Kensi Hernandez is 8 years old and has dreams of being a doctor. She’s quiet and shy, fidgeting with her bracelets as she talks.
But there’s also fear in her dark brown eyes.
In her native Honduras, gangs threatened to kill her, she says.
Street thugs target and kill children to pressure and extort their parents, according to agencies and reports. Officials are powerless or not interested in stopping the violence.
For Kensi’s mother, Ana Hernandez, the threat was the final straw. She grabbed some clothes, took her daughter and ran, she says.
They made it out of Honduras, walked and rode buses through Guatemala and then crossed the Suchiate River into Mexico, with plans to continue to the United States.
But for Kensi, there was more fear ahead.
A few days ago, her mom explained to her that they could be separated by US officials. She’d seen videos of what had been happening to families, including those who wanted to claim asylum.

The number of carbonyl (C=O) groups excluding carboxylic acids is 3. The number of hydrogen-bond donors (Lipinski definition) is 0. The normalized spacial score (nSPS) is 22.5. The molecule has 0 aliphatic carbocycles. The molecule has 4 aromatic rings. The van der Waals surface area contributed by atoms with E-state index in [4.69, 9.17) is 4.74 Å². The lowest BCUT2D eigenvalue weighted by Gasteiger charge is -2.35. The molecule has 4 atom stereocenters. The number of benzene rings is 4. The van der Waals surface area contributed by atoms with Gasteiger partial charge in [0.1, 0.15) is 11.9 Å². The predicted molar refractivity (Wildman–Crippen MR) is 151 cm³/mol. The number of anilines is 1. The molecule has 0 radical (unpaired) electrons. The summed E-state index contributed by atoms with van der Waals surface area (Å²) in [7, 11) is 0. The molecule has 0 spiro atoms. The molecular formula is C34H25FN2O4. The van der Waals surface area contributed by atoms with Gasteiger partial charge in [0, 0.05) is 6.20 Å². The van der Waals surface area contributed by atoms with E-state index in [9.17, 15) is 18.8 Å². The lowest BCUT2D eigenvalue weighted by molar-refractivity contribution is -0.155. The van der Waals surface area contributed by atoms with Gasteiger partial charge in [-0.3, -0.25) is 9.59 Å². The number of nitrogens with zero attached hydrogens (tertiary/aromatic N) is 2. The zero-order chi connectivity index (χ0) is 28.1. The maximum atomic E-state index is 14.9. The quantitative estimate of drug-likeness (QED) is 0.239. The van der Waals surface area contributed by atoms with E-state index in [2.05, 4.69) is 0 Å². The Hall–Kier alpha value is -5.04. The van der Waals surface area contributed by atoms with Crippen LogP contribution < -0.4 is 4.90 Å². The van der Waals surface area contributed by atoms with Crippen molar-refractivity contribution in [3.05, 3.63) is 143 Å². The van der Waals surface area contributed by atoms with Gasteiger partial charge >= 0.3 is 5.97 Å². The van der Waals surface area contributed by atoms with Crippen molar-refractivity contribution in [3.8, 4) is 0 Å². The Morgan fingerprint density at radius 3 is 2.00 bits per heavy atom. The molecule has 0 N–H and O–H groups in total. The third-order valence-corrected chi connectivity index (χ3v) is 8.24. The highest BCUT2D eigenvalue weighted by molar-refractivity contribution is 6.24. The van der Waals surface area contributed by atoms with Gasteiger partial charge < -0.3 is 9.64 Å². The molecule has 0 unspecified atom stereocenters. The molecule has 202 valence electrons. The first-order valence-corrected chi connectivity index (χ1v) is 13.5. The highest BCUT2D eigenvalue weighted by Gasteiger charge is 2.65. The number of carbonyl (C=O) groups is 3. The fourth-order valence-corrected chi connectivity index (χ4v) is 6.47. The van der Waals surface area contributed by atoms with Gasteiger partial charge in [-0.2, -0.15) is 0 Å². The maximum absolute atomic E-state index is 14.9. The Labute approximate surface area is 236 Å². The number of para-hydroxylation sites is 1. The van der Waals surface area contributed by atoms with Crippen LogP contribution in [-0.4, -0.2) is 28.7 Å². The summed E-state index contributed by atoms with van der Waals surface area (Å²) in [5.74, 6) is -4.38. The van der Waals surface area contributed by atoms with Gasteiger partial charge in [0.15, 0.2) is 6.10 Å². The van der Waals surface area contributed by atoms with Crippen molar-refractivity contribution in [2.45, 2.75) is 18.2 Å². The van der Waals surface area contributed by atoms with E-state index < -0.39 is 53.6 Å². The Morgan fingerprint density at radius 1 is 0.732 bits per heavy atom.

Even hearing her mother talk about it now seems to scare Kensi. She hugs her mom, clinging to her.
And while President Trump has ordered an end to his administration’s policy of separating children from their parents if they are caught crossing the border without permission, the fear remains.
For now, Kensi and Ana Hernandez say they plan to stay in Mexico rather than continue north, but they hope to eventually reach a friend in the state of Georgia.
“It’s just all so confusing, I don’t know what to do,” said Hernandez, 34, who says she is four months pregnant.
They are staying in a shelter for migrants in the southern Mexican border town of Tapachula, sleeping together in one bed.
As other migrant children giggle and kick a soccer ball around, confusion reigns among the adults.
Marjory Flores, 24, cries as she describes how she is now alone with her three children after leaving everything and everyone else she has in Honduras.
She doesn’t know if she will continue her journey to the United States, where she says she wants to work to give her children a chance to get an education and a better life. She heard the heartbreaking recordings of separated children crying out for their mami and papi and was saddened by them.
But she knows she cannot go back.
“They would kill us.”